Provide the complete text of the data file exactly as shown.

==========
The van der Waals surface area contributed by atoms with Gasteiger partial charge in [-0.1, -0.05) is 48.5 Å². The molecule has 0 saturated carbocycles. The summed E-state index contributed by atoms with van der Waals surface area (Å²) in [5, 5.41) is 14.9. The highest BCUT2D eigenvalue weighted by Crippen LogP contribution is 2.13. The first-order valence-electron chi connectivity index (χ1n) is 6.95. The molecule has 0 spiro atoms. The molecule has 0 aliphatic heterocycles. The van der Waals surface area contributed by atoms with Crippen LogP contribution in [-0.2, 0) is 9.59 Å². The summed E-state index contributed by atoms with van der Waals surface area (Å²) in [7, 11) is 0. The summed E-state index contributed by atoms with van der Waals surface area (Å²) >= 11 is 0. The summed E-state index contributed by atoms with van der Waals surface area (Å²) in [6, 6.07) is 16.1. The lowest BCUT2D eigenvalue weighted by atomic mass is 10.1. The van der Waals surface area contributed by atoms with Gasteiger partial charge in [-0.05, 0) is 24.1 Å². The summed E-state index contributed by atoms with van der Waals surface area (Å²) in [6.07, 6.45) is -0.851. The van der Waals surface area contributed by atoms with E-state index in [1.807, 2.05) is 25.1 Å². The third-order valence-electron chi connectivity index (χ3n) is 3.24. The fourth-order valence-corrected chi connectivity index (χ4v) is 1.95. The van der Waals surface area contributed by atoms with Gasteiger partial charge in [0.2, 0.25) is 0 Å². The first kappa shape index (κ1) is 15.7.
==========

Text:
The van der Waals surface area contributed by atoms with Gasteiger partial charge in [-0.1, -0.05) is 48.5 Å². The molecule has 0 saturated carbocycles. The summed E-state index contributed by atoms with van der Waals surface area (Å²) in [5, 5.41) is 14.9. The highest BCUT2D eigenvalue weighted by Crippen LogP contribution is 2.13. The first-order valence-electron chi connectivity index (χ1n) is 6.95. The molecule has 0 spiro atoms. The molecule has 0 aliphatic heterocycles. The van der Waals surface area contributed by atoms with Crippen LogP contribution in [-0.2, 0) is 9.59 Å². The summed E-state index contributed by atoms with van der Waals surface area (Å²) in [7, 11) is 0. The summed E-state index contributed by atoms with van der Waals surface area (Å²) >= 11 is 0. The summed E-state index contributed by atoms with van der Waals surface area (Å²) in [6, 6.07) is 16.1. The lowest BCUT2D eigenvalue weighted by atomic mass is 10.1. The van der Waals surface area contributed by atoms with Gasteiger partial charge in [-0.05, 0) is 24.1 Å². The summed E-state index contributed by atoms with van der Waals surface area (Å²) in [6.07, 6.45) is -0.851. The van der Waals surface area contributed by atoms with E-state index in [1.807, 2.05) is 25.1 Å². The third-order valence-electron chi connectivity index (χ3n) is 3.24. The fourth-order valence-corrected chi connectivity index (χ4v) is 1.95. The van der Waals surface area contributed by atoms with Gasteiger partial charge in [0.2, 0.25) is 0 Å². The first kappa shape index (κ1) is 15.7.